Skip to main content
Athletes

The 10: Alistair Overeem's Greatest Hits

'The Demolition Man' Returns February 6 Against Alexander Volkov. Get Ready With Some Vintage Performances.

Alistair Overeem was just 23 years old, a light heavyweight, wielding a big wooden hammer before every fight as “The Demolition Man.” But even then, as a 16-3 prospect on the rise getting ready to face Chuck Liddell in PRIDE’s 2003 205-pound Grand Prix, his philosophy on fighting was one he carries with him to the present day.

“To win a fight is awesome on its own, but to finish a fight before the official time limit by way of KO is indescribable,” he said back then. “I’m a true believer that a fight can be decided by one punch, one kick or one knee. You just have to be patient, wait for that right moment and of course have the abilities to do so.”

Watch Overeem vs Volkov February 6 With Your ESPN+ Subscription

Nearly two decades since that comment, Overeem has gone on to move to the heavyweight division, win the Strikeforce and Dream heavyweight titles in MMA and the 2010 K-1 World Grand Prix in kickboxing, and on February 6, he will step into the UFC Octagon for the 20th time as he continues his quest for more championship gold against Alexander Volkov. It’s been quite a ride so far, as you will see below.

Alistair Overeem Entering the Arena during Pride Grand Prix 2005 - Final Round - Match - August 28,2005 at Saitama Super Arena in Saitama, Saitama Super Arena, Japan. (Photo by Tomokazu Tazawa/Getty Images)
Alistair Overeem Entering the Arena during Pride Grand Prix 2005 - Final Round - Match - August 28,2005 at Saitama Super Arena in Saitama, Saitama Super Arena, Japan. (Photo by Tomokazu Tazawa/Getty Images)

Vitor Belfort I – April 23, 2005 – PRIDE Total Elimination 2005

Result – Overeem Wsub1 

Following a knockout loss to Liddell in 2003, Overeem won two fights outside of PRIDE before returning to the promotion in 2004 with a TKO of Hiromitsu Kanehara. Four months later, he would drop a decision to Antonio Rogerio Nogueira, putting his PRIDE slate at 3-2 and making him the perfect foil for the return of Vitor Belfort, who was fresh off a five fight stint in the UFC in which he won and lost the light heavyweight title against Randy Couture. Overeem didn’t play along though, and he was far from rattled by the level of opposition or the magnitude of the fight. Instead, he showed off solid striking, good defense off his back, and after rocking “The Phenom” with a knee, he fired off a series of ground strikes before sinking in a guillotine choke and forcing a tap out. (Watch on UFC FIGHT PASS)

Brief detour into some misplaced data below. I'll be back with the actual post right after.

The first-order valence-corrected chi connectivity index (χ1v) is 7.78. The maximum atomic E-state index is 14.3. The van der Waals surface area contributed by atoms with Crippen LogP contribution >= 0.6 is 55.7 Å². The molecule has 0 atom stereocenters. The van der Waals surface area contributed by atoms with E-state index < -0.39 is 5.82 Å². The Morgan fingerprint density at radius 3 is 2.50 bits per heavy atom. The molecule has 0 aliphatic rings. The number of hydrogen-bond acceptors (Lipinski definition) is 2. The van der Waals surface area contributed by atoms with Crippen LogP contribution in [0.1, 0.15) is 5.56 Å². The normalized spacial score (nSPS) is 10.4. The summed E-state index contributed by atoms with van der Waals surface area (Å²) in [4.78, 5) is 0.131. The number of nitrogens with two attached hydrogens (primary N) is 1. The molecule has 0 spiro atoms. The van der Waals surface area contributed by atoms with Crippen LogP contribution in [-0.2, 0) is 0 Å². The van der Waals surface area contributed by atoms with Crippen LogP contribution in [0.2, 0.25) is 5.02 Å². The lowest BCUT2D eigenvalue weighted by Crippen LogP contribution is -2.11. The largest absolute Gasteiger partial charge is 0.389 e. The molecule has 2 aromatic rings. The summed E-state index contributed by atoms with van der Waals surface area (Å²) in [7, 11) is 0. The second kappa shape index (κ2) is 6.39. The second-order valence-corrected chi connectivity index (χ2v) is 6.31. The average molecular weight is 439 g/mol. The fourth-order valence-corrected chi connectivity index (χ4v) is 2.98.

Badr Hari I – December 31, 2008 – Dynamite 2008

Result – Overeem KO1

Having periodically dabbled in kickboxing since 1999, Overeem began to take it more seriously in the latter part of the last decade, and his first major bout in that realm of combat sports was against one of the most feared men in the game, Badr Hari. And if you want to talk about statement making wins, this was it. Confident from the start, Overeem sent Hari down for the first time with a lightning-fast left knee followed by a short left hook that you will miss if you blink. Hari made it back to his feet, but a second left hook finished him off, and now Overeem wasn’t just dangerous in MMA, he was about to make some serious noise in kickboxing.

Alistair Overeem (white shorts) and Brock Lesnar (red shorts) struggle against the Octagon fence during the UFC 141 event at the MGM Grand Garden Arena on December 30, 2011 in Las Vegas, Nevada. (Photo by Donald Miralle/Zuffa LLC)
Smashing Lesnar in Las Vegas, Nevada. (Photo by Donald Miralle/Zuffa LLC)

Brett Rogers – May 15, 2010 – Strikeforce: Heavy Artillery

Result – Overeem TKO1

Despite Overeem’s wins over top-notch talents like Belfort, after three consecutive PRIDE losses to Nogueira, Ricardo Arona, and Mauricio “Shogun” Rua, it was clear that for him to truly make a mark in MMA, he would have to do it as a heavyweight. In 2007, he made the full-time move to life among the big men and celebrated in November of that year by defeating Paul Buentello for the first Strikeforce heavyweight title. That San Jose bout was the last Stateside fans saw him in for two and a half years, so when he came back to face Brett Rogers in St. Louis, expectations were high, especially since the raw but heavy-handed Rogers gave Fedor Emelianenko a solid fight before getting finished in the second round. Rogers wouldn’t be so lucky against Overeem, who needed just 3:40 to send “The Grim” packing. Now the speculation would begin in earnest about how Overeem would fare in the UFC. (Watch on UFC FIGHT PASS)

Peter Aerts II – December 11, 2010 – K-1 World Grand Prix 2010 Final

Result – Overeem KO1